Whether or not Virgil Tibbs understands the severe danger he is exposing himself to in a town like this remains an open question. Gillespie suspects that he is not sufficiently aware of it; nor does Tibbs seem to be aware that by protecting him Gillespie is jeopardizing his own job, but he can't help himself. His heart gives him no choice.


So when the chips are down, Gillespie take Tibbs home, hiding him from the mob in his very humble lair where he is safe because "nobody ever comes here" as he says bitterly, sneering at his companion because "niggers" think they're smarter than white folks.


Gillespie: "You know, you know Virgil, you are among the chosen few."


Virgil: "How's that?"


Gillespie: "Well I think that you're the first human being that's ever been in here."


Virgil: "You can't be too careful, man."


Gillespie: ".....I got no wife. I got no kids. Boy...I got a town that don't want me...I'll tell you a secret. Nobody comes here, never."


So Gillespie sticks to his prejudice, which is torturing him, because he has recognized Virgil Tibbs' I AM almost from the start, seeing him as an equal, a buddy rather than a competitor. We, the audience, don't realize this until Gillespie gets the last line in the film. He follows Tibbs to the train station, and when he boards the train, he calls to him and smiles, radiantly, for the first time:

"You take care, y'hear?"


At this point, the unlikely friendship between the two men is complete. "In the Heat of the Night" is not only an interesting thriller and cultural portrait; it's also a deeply moving story about a relationship.

Sidney Poitier! My childhood hero. I've never seen him in the role of a villain or a bad guy; he was always the morally upright, dignified heroic leading man. But it took twenty years of such straight leading film roles for Poitier and a few others like Jim Brown before Afro-American actors were free to play leading roles of all kinds just like white actors had always done. White audiences had to become acquainted with black characters they could trust as much as they'd trusted John Wayne and Clark Gable. That was the mission of Poitier's career.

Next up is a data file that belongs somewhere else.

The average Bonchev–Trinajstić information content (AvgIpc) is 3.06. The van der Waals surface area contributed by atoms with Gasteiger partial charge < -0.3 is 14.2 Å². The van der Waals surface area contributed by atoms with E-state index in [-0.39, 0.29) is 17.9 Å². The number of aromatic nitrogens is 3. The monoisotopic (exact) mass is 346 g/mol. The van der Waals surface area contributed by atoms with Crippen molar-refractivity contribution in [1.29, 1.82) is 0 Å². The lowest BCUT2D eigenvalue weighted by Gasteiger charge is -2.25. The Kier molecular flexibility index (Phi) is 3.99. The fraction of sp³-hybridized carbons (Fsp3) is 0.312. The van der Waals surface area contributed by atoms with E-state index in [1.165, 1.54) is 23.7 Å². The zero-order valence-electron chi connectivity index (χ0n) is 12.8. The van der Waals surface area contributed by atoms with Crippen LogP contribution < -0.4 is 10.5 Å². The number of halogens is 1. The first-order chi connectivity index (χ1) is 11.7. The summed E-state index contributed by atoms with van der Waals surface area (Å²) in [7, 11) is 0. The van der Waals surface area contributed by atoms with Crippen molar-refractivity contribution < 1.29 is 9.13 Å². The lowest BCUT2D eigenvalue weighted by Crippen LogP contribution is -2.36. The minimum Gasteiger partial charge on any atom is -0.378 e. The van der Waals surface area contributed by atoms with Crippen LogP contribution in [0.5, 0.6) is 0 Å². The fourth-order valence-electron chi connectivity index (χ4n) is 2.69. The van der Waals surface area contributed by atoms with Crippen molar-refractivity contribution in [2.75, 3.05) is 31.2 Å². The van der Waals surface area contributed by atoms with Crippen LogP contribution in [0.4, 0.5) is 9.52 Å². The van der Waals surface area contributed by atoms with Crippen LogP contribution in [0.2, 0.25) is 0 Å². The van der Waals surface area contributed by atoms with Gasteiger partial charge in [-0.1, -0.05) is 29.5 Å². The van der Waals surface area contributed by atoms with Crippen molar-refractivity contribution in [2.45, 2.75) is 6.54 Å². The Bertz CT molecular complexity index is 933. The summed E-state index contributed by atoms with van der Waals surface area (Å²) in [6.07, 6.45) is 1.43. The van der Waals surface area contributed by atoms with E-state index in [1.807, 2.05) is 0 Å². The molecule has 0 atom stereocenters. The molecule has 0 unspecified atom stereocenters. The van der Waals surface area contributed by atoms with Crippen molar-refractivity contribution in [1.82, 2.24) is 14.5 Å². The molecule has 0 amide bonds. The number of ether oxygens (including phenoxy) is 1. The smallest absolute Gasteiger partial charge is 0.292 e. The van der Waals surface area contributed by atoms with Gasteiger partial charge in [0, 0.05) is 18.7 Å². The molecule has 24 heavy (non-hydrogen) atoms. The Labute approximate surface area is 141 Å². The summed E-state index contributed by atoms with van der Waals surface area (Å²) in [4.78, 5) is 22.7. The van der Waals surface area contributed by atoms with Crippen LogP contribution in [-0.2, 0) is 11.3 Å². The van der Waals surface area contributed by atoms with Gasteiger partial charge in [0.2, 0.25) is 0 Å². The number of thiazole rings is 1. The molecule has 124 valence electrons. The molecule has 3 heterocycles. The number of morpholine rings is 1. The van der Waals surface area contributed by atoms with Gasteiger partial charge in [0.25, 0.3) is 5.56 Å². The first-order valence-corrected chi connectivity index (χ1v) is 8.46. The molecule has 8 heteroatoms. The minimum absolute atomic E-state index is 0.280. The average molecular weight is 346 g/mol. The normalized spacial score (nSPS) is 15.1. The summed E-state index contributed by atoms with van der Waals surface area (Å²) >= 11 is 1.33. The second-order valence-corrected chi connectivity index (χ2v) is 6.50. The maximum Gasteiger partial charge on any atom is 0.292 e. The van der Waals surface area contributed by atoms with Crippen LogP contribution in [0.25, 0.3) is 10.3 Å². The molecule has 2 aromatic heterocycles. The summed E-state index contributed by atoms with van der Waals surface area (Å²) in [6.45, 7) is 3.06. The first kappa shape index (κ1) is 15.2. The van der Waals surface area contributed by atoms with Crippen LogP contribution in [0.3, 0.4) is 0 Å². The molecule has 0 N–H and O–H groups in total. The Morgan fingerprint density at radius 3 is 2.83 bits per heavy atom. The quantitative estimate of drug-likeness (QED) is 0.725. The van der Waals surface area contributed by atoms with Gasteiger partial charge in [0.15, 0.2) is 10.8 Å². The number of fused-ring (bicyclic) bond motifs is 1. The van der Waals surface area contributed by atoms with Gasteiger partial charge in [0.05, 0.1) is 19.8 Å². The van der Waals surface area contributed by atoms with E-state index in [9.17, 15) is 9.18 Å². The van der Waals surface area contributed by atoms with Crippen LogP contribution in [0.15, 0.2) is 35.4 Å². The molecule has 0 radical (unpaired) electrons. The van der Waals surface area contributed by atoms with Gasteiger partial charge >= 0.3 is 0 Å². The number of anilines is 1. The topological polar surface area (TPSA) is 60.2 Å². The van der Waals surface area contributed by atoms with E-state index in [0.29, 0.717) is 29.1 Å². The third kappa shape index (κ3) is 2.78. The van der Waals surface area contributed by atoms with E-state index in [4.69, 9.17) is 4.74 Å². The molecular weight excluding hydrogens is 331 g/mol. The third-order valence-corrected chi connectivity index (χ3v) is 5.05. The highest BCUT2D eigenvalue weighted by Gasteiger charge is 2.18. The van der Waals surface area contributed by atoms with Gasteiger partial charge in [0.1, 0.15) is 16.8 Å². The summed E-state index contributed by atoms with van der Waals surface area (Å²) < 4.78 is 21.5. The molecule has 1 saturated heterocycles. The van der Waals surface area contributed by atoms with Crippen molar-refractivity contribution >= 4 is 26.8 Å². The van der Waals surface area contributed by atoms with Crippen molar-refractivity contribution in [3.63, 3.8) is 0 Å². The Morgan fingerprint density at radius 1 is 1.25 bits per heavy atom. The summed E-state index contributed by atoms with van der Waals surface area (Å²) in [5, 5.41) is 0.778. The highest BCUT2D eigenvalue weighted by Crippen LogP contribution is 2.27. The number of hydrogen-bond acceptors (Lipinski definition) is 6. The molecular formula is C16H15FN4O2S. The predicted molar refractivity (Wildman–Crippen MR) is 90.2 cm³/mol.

Jim Brown, though always heroic and sympathetic, was the football warrior type (in war action movies), but Sidney Poitier was the intellectual, the thinker. There's a scene in another 1967 movie, "Guess Who's Coming to Dinner", Tracy and Hepburn's last collaboration - the plot revolves around a salt-and-pepper marriage being hard to swallow for the in-laws to be, the hardest of all to persuade is Sidney's dad, and the unforgettable line with the two of them alone runs approximately (from memory):


"The difference between you and me, dad, is that you've always been a black man, but I'm just a man."


Powerful. The story takes place in California, in wealthy, upper middle class white suburbia. It's tempting to swallow this story raw, for sentimental, romantic, tear-jerking reasons. Until you read what James Baldwin had to say about it.


James Baldwin! Another thinker, and a keen observer too, whose skepticism and irony knocks you right out of your chair. As you probably know, the Afro-American novelist, essayist, playwright and civil rights activist James Baldwin (1924-1987) lived in Paris, and when "Guess Who's Coming to Dinner" hit the movie theaters, his friends were anxious to have him see it. He didn't want to; he thought the plot sounded plain stupid. But his friends kept insisting, so he went, and proved himself right. Because, ladies and gentlemen, here's the bottom line in this plot, discovered by the keen
Baldwin:


IT'S OK AS LONG AS YOU GET OUT OF TOWN!


Yep, that's exactly what happens. They're even getting out of the COUNTRY, so their in-laws will rarely if ever be embarrassed by their presence. Did you ever think of that, those of you who've seen that flick? That's what I love about Baldwin; he had such an astute eye for "little details". Sentimental tear jerking makes you buy the bullshit. But look, in this role, Sidney has that huuuuge pile of university degrees and awards, he's been doing soooo much wonderful work for "his people" in Africa, and he's such a prude he won't even grant his fiancée a screw before their wedding day even when she's begging for it! - thus giving the bourgeois white audiences what the screenwriter thinks they need when the girl's Catherine Hepburn-mom wants to know if they've been intimate, and the daughter replies, literally with her nose up in the air: "He wouldn't."


Oh gimme a break. And thank you, James Baldwin.


In my view, there's a difference between the two movies we're talking about. "In the Heat of the Night" was brilliant; that's why it won five Oscars. "Guess Who's Coming to Dinner" was flawed. I'll come back to that and explain.